Today I’m going to be talking about Jandy Nelson’s I’ll Give You The Sun.
You have to read this book.
It’s beautifully-written, heartbreaking, hopeful, and just so, so lovely.
A summary from Goodreads:
Jude and her twin brother, Noah, are incredibly close. At thirteen, isolated Noah draws constantly and is falling in love with the charismatic boy next door, while daredevil Jude cliff-dives and wears red-red lipstick and does the talking for both of them. But three years later, Jude and Noah are barely speaking. Something has happened to wreck the twins in different and dramatic ways . . . until Jude meets a cocky, broken, beautiful boy, as well as someone else—an even more unpredictable new force in her life. The early years are Noah’s story to tell. The later years are Jude’s. What the twins don’t realize is that they each have only half the story, and if they could just find their way back to one another, they’d have a chance to remake their world.
This story is told in alternating chapters, from the point of view of twins–Noah, a gay, shy, artistic 13-year-old, and Jude, who at 16 has been deeply affected by a tragedy that’s ripped apart their lives. It’s the kind of book that once you finish a chapter, you’re upset because you’re leaving that person’s story–but then the next chapter is so amazing, you’re upset when you reach the end of that. This is the kind of book you never want to put down, and you never want to end.
The first page:
This is how it all begins.
With Zephyr and Fry–reigning neighborhood sociopaths–torpedoing after me and the whole forest floor shaking under my feet as I blast through air, trees, this white-hot panic.
“You’re going over, you pussy!” Fry shouts.
Then Zephyr’s on me, has one, both of my arms behind my back, and Fry’s grabbed my sketchpad. I lunge for it but I’m armless, helpless. I try to wriggle out of Zephyr’s grasp. Can’t. Try to blink them into moths. No. They’re still themselves: fifteen-foot-tall, tenth-grade asshats who toss living, breathing thirteen-year-old people like me over cliffs for kicks.
Nelson starts right in with the beautiful language and we’re immediately on Noah’s side. I was hooked. I love Noah as a narrator, and found it kind of amazing how I, a grown-up heterosexual female, related so hard to a thirteen-year-old closeted homosexual boy. But how can you not love him?
Favorite Noah quotes:
I feel way cool, like I’m wearing sunglasses, even though I’m not.
I look at the Chagall print on the wall in front of me and try to dive into the swirly dream of it. Real life blows.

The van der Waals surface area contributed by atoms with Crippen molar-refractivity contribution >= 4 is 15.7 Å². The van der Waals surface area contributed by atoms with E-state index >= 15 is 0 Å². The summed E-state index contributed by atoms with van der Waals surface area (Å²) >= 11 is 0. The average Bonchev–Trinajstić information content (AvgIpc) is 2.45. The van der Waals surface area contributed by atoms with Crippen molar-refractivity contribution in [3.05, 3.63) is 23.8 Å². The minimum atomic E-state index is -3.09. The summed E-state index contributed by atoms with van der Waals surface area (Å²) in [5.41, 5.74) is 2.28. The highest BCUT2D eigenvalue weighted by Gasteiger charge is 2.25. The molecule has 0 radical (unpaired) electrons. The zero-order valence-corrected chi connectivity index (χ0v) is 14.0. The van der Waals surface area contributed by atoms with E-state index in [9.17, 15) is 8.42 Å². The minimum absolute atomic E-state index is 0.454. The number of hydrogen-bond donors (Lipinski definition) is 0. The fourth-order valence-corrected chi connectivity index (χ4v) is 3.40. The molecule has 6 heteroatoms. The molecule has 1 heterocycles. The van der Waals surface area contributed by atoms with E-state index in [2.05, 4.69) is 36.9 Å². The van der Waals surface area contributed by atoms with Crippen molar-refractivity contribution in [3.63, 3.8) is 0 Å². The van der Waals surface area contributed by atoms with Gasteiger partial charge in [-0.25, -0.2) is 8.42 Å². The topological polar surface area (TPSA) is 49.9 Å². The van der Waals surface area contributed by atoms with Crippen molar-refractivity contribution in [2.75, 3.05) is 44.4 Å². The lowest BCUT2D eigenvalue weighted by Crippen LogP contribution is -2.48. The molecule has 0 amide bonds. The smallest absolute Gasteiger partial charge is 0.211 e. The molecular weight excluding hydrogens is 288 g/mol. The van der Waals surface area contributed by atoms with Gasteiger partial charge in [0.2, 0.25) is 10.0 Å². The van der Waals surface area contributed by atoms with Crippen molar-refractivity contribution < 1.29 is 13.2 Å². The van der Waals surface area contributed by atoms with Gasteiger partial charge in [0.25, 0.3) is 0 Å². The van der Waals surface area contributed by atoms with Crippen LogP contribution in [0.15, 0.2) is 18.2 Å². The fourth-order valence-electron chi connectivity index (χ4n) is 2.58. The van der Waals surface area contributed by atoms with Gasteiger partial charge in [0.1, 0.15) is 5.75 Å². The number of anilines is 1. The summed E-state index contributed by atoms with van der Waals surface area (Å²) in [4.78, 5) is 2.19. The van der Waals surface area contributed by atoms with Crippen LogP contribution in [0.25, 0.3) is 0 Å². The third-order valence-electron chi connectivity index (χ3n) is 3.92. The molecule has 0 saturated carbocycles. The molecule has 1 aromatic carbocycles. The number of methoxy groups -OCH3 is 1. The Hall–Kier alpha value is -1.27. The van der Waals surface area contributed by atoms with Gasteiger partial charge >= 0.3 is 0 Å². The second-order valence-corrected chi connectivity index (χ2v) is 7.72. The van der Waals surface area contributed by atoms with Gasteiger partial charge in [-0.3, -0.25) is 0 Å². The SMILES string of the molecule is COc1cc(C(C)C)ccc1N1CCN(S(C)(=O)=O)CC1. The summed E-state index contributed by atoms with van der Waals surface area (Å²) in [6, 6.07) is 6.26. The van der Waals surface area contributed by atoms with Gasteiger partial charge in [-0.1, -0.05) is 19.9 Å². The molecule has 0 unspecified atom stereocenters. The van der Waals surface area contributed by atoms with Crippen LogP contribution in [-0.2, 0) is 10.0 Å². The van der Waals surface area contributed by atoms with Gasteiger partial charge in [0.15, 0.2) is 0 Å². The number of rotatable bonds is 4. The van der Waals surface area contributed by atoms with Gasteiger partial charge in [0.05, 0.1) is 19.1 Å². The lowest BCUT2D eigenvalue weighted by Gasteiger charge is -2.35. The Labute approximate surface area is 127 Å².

What if he realizes I’m me? A cold wind blows through me like I’m in an empty room and I suddenly know everything’s going to be terrible and I’m doomed; not only me but the whole gloomy grubby gray world too.
Reality is crushing. The world is a wrong-sized shoe. How can anyone stand it?
“I love you,” I say, only it comes out, “Hey.”
“So damn much,” he says back, only it comes out, “Dude.”
It’s amazing how what goes on in the head stays in the head.
And then Jude. Like I said, I was initially disappointed with the interruption of Noah’s story, especially with the way 13-year-old Jude is portrayed up front–beautiful, confident, etc. I relate way more to the outcasts (don’t we all?) But by sixteen, that’s what Jude has become:
This is what I want: I want to grab my brother’s hand and run back through time, losing years like coats falling from our shoulders.
What is bad for the heart is good for art. The terrible irony of our lives as artists.
Because to me, life feels more like realizing you’re on the wrong train barreling off in the wrong direction and there’s nothing you can do about it.
“Or maybe a person is just made up of a lot of people,” I say. “Maybe we’re accumulating these new selves all the time.” Hauling them in as we make choices, good and bad, as we screw up, step up, lose our minds, find our minds, fall apart, fall in love, as we grieve, grow, retreat from the world, dive into the world, as we make things, as we break things.
Just do yourself a favor and read this book. It’s filled with beautiful prose, heartbreakingly real characters, really fascinating musings on art and life and love. I will now read anything Jandy Nelson ever writes, no questions asked–this book is that good. 9/10.